Bhutan has to rethink entrepreneurship through the lens of culture to foster sustainable entrepreneurship and Gross National Happiness, according to a Canadian researcher.
Kent Schroeder is the director of International Development Projects at Humber College, Toronto in Canada. He has been researching on Bhutan since 2008 and was one of the speakers at the on-going International Conference on GNH of Business that began in Thimphu yesterday.
His research argues in contrast to the thinking that characteristics of some non-Western cultures have been the barriers to an entrepreneurial culture that drives economic growth.
The Small, Cottage, and Medium industry policy identifies developing an entrepreneurial culture as one of its key objectives.
According to him, entrepreneurship is generally understood as establishment of new businesses that focuses on economic growth and creates jobs. It is viewed as key strategy for economic growth, helps competitions, capitalizes profit and boosts employment.
“But not surprisingly, the level of entrepreneurship ideas and entrepreneur motivation is different across countries,” he said.
He said that there are many researches that try to explain why there are differences in entrepreneur activities and one variable that is frequent in the research is the country’s culture or the national culture.
The idea, he said, is that cultural values in a country influence positively or negatively the degree of entrepreneurship activities and the degree of entreprenual motivations.
The role of culture in how people understand the concept of entrepreneurship itself is critical to understanding sustainable business or GNH in businesses, the researcher said.
His research looked at how Indonesian and Bhutanese entrepreneurs understand entrepreneurship based on their own culture and cultural beliefs.
The study used six dimensions of national culture that influence entrepreneurship: power distance, which is the degree to which people in a society accept hierarchy and unequal distributions of power as normal; individualism versus collectivism, which is the degree to which people in a society prefer a framework of loosely knit individuals versus a tightly knit collective; and masculinity versus femininity – the degree to which people are motivated by achievement, competition and quantity versus cooperation, caring and quality.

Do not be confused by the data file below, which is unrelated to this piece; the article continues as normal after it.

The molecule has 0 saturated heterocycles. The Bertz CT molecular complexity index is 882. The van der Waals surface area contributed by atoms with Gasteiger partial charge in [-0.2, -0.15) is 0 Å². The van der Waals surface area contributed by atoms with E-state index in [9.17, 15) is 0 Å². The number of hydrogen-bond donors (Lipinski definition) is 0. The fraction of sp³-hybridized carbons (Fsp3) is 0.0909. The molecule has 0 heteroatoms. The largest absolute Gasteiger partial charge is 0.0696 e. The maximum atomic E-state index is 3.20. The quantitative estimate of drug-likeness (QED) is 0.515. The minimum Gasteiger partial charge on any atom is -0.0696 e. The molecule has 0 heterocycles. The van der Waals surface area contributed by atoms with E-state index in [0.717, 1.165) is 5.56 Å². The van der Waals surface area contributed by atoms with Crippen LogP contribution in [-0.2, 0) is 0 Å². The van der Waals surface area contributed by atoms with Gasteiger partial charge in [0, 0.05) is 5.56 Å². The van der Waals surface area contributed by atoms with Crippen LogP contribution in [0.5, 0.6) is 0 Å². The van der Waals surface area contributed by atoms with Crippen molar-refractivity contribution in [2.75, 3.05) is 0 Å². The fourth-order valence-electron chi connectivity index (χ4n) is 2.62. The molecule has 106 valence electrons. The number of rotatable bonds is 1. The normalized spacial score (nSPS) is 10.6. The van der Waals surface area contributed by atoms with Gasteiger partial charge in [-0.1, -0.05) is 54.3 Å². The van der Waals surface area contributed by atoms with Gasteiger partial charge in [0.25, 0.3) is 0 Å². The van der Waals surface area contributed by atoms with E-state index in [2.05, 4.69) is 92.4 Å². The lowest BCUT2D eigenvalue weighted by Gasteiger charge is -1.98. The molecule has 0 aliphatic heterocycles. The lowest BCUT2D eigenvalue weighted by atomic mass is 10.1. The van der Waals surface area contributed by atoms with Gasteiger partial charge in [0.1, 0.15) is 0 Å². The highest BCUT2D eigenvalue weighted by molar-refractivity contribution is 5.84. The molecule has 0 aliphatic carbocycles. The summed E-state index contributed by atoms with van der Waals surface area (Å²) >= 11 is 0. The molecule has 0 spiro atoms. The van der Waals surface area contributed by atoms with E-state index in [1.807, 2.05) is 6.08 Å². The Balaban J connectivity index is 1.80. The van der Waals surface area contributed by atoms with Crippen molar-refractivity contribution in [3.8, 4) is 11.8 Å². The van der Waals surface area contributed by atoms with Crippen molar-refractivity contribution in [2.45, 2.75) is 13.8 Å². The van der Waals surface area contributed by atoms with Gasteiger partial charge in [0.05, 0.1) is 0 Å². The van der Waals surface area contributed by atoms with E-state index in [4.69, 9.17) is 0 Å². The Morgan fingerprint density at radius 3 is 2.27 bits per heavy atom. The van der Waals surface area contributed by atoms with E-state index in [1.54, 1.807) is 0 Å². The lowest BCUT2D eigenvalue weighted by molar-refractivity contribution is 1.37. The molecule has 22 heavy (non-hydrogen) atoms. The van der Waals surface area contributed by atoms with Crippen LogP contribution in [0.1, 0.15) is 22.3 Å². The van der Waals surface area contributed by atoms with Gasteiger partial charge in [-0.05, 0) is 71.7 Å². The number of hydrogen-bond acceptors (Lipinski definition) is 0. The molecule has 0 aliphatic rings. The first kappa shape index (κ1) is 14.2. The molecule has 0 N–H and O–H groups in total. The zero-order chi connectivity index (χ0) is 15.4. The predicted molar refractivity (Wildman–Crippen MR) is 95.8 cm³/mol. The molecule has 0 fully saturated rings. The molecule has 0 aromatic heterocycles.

Uncertainty avoidance is the degree to which people are comfortable with uncertain or ambiguous situations, but there were no data for the other two dimensions.
To look at its implications, the research looked at two countries, Bhutan and Indonesia interviewing 81 respondents or entrepreneurs in both countries.
For Bhutan, it showed very high power distance, individualism is medium, and masculinity is low, all of which according to the dimensions reflected as bad for entrepreneurship. “Bhutan scored low in uncertainty avoidance which was good because low uncertainty avoidance, according to research is what promotes entrepreneurship,” he said.
“If we look at it, just like Indonesia, the aspects of Bhutanese culture looks like a potential brake on promoting entrepreneurship as an economic strategy,” Kent Schroeder said. “But a more positive picture comes up again when it is reframed in Bhutanese entrepreneurship landscape and how Bhutanese entrepreneurs themselves conceptualise their businesses, it moves beyond their economic growth.”
In the interviews, Bhutanese respondents defined entrepreneurship based on their interdependence and talked about how it is rooted in their values like harmony, which is a GNH factor.
“While national culture of both countries seem to hinder the growth of entrepreneurship, a positive picture emerges from the entrepreneurs themselves,” he said.
“Culture becomes a basis on which to develop private sector. So, government should formulate policies with emphasis on national culture and the development of sustainable entrepreneurship at its heart.”
Additional reporting by Karma